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Choreography Reimagined

To make The Nutcracker as an original film, the holiday favorite was transformed. Characters have been adjusted, scenes cut, & a new score was recorded. Dance faculty choreographer, Ilya Kozadayev, shares his creative process in reimagining the iconic choreography while keeping everyone involved safe during this momentous production.

AIRED: December 22, 2020 | 0:03:41
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(cheerful orchestral music)

- A lot of the movement itself, a lot of the arm movement,

a lot of the angles that we're taking

would particularly only work

in a film version of this production.

It's definitely been tailored to film.

(cheerful orchestral music)

My name is Ilya Kozadayev.

I'm the assistant professor of ballet

at the University of North Carolina School of the Arts

and I'm the choreographer for "Nutcracker" this year.

We're doing a collaboration, a collaborative production

between the School of Dance, the School of Music,

School of Design and Production,

as well as the School of Film.

So this is the first time that we're doing a movie version,

if you will.

It's a much shorter version,

so it's been condensed from a two hour production

to a 30 minute production.

So that required really sitting down

and thinking through what scenes need to be shortened,

what scenes need to be completely omitted

and how we can create a through line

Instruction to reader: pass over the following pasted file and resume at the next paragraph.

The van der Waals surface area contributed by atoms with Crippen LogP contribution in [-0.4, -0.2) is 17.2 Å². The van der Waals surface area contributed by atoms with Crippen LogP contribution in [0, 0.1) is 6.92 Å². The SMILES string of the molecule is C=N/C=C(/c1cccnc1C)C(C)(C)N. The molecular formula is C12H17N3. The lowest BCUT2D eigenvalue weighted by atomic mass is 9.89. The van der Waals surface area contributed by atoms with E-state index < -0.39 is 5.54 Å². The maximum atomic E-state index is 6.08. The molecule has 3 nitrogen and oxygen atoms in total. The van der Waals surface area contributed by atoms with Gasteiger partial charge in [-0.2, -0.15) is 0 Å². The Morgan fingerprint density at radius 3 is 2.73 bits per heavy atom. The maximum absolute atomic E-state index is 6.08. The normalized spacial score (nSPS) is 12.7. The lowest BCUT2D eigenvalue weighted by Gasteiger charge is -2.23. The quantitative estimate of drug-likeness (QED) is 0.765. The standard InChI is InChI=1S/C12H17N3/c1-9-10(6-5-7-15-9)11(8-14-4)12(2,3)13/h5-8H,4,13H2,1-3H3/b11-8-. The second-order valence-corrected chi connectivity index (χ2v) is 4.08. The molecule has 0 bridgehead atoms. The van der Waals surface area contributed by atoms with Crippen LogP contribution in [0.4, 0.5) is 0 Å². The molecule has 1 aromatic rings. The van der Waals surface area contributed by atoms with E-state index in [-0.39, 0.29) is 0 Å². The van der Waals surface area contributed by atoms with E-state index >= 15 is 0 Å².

and not lose the essence of the production,

not lose the essence of the story...

but wanted to try to keep it

as quote-unquote traditional as possible,

but having it all very much condensed.

I've done some choreography for film

but it's been in a much smaller capacity.

I really had to consider what shots and what takes

and what angles we're actually taking,

and creating choreography around that

has been challenging for me.

It's been a challenge.

You know, with the way the world is now

and with the restrictions we have,

it's a big challenge choreographically

to create something this large with this many dancers.

The challenge is really to keep everybody safe.

And the challenge is to keep everybody separated enough,

yet maintain a level of choreography

in traditional classical language, and that is difficult.

- He makes sure everything is just right.

He's specific, but he's also kind.

He makes sure you're okay,

especially with masks and social distancing.

He wants to make sure everyone's safe and comfortable.

So it's been an amazing experience.

I've enjoyed working with a different mindset, I think.

Rather than just going in thinking

it's a rehearsal for a piece,

it's more going in rehearsing and evolving as a character

while combining that with my dancing

because it is more important this year to make sure

that I am able to get the storyline across.

All of my teachers always tell me to be Clara first

and then a dancer.

So just being human, being myself, really helps.

As dancers, we train to emote our reactions

to an audience far way.

So I guess this year when putting a camera

up close to your face,

it's different to make the reaction more genuine.

- I'm excited about the fact that our students

are getting to have "The Nutcracker" experience,

even in these difficult times where, you know,

live performance is really, really difficult.

We're in a unique place on this campus

to have the opportunity to collaborate

with so many amazing artists here,

and to be able to pull this off and put this together

in such a difficult and strange time for everybody.

I'm hoping that the impact is gonna be big for UNCSA.

I'm hoping that this is gonna reach a lot of eyes.

I'm excited about it.

I wanna see what it finally looks like.

I want the movie to stop playing in my head

and I wanna actually be able to see what we have.

(cheerful orchestral music)

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